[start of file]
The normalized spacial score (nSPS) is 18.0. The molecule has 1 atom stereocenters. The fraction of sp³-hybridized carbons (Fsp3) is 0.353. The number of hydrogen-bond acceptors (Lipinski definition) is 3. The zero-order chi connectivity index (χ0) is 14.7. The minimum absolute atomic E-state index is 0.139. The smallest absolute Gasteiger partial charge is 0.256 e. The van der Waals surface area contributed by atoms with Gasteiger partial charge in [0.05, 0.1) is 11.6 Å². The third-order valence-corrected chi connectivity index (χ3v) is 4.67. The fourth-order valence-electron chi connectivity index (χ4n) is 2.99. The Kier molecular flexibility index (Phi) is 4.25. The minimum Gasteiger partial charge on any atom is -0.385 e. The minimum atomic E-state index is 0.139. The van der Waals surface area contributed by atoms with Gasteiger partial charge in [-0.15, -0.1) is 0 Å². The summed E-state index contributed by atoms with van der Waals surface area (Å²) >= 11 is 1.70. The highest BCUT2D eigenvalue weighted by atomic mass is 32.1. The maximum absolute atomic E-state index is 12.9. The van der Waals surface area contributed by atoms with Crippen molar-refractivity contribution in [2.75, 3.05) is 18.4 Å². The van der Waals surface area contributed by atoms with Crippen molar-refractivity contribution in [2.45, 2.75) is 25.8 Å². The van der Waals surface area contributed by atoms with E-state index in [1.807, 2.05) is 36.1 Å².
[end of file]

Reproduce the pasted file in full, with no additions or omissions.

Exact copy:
The normalized spacial score (nSPS) is 18.0. The molecule has 1 atom stereocenters. The fraction of sp³-hybridized carbons (Fsp3) is 0.353. The number of hydrogen-bond acceptors (Lipinski definition) is 3. The zero-order chi connectivity index (χ0) is 14.7. The minimum absolute atomic E-state index is 0.139. The smallest absolute Gasteiger partial charge is 0.256 e. The van der Waals surface area contributed by atoms with Gasteiger partial charge in [0.05, 0.1) is 11.6 Å². The third-order valence-corrected chi connectivity index (χ3v) is 4.67. The fourth-order valence-electron chi connectivity index (χ4n) is 2.99. The Kier molecular flexibility index (Phi) is 4.25. The minimum Gasteiger partial charge on any atom is -0.385 e. The minimum atomic E-state index is 0.139. The van der Waals surface area contributed by atoms with Gasteiger partial charge in [-0.15, -0.1) is 0 Å². The summed E-state index contributed by atoms with van der Waals surface area (Å²) >= 11 is 1.70. The highest BCUT2D eigenvalue weighted by atomic mass is 32.1. The maximum absolute atomic E-state index is 12.9. The van der Waals surface area contributed by atoms with Crippen molar-refractivity contribution in [2.75, 3.05) is 18.4 Å². The van der Waals surface area contributed by atoms with Crippen molar-refractivity contribution in [2.45, 2.75) is 25.8 Å². The van der Waals surface area contributed by atoms with E-state index in [1.807, 2.05) is 36.1 Å².